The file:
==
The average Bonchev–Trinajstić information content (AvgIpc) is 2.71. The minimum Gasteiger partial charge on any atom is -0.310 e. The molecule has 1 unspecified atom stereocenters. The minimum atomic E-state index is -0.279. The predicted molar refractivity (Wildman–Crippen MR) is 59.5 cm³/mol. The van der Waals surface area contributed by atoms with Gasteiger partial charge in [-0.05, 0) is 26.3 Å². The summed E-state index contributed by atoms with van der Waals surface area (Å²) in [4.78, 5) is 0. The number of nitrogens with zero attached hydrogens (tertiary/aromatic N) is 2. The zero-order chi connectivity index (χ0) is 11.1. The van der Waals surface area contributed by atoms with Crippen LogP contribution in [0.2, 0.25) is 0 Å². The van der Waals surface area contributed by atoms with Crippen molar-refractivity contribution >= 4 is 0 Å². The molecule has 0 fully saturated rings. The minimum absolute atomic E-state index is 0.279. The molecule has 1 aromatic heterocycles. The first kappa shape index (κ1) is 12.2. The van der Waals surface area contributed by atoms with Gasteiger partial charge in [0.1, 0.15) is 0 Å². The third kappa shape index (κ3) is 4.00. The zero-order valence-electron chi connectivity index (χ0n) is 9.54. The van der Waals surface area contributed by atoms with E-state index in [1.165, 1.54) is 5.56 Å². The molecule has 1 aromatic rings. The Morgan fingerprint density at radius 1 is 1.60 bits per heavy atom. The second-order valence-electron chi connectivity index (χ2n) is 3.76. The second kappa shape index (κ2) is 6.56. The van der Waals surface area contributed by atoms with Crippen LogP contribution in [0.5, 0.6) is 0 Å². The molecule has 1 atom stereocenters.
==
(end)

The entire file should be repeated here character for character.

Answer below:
The average Bonchev–Trinajstić information content (AvgIpc) is 2.71. The minimum Gasteiger partial charge on any atom is -0.310 e. The molecule has 1 unspecified atom stereocenters. The minimum atomic E-state index is -0.279. The predicted molar refractivity (Wildman–Crippen MR) is 59.5 cm³/mol. The van der Waals surface area contributed by atoms with Gasteiger partial charge in [-0.05, 0) is 26.3 Å². The summed E-state index contributed by atoms with van der Waals surface area (Å²) in [4.78, 5) is 0. The number of nitrogens with zero attached hydrogens (tertiary/aromatic N) is 2. The zero-order chi connectivity index (χ0) is 11.1. The van der Waals surface area contributed by atoms with Crippen LogP contribution in [0.2, 0.25) is 0 Å². The van der Waals surface area contributed by atoms with Crippen molar-refractivity contribution >= 4 is 0 Å². The molecule has 0 fully saturated rings. The minimum absolute atomic E-state index is 0.279. The molecule has 1 aromatic heterocycles. The first kappa shape index (κ1) is 12.2. The van der Waals surface area contributed by atoms with Gasteiger partial charge in [0.1, 0.15) is 0 Å². The third kappa shape index (κ3) is 4.00. The zero-order valence-electron chi connectivity index (χ0n) is 9.54. The van der Waals surface area contributed by atoms with E-state index in [1.165, 1.54) is 5.56 Å². The molecule has 1 aromatic rings. The Morgan fingerprint density at radius 1 is 1.60 bits per heavy atom. The second-order valence-electron chi connectivity index (χ2n) is 3.76. The second kappa shape index (κ2) is 6.56. The van der Waals surface area contributed by atoms with Crippen LogP contribution in [0.5, 0.6) is 0 Å². The molecule has 1 atom stereocenters.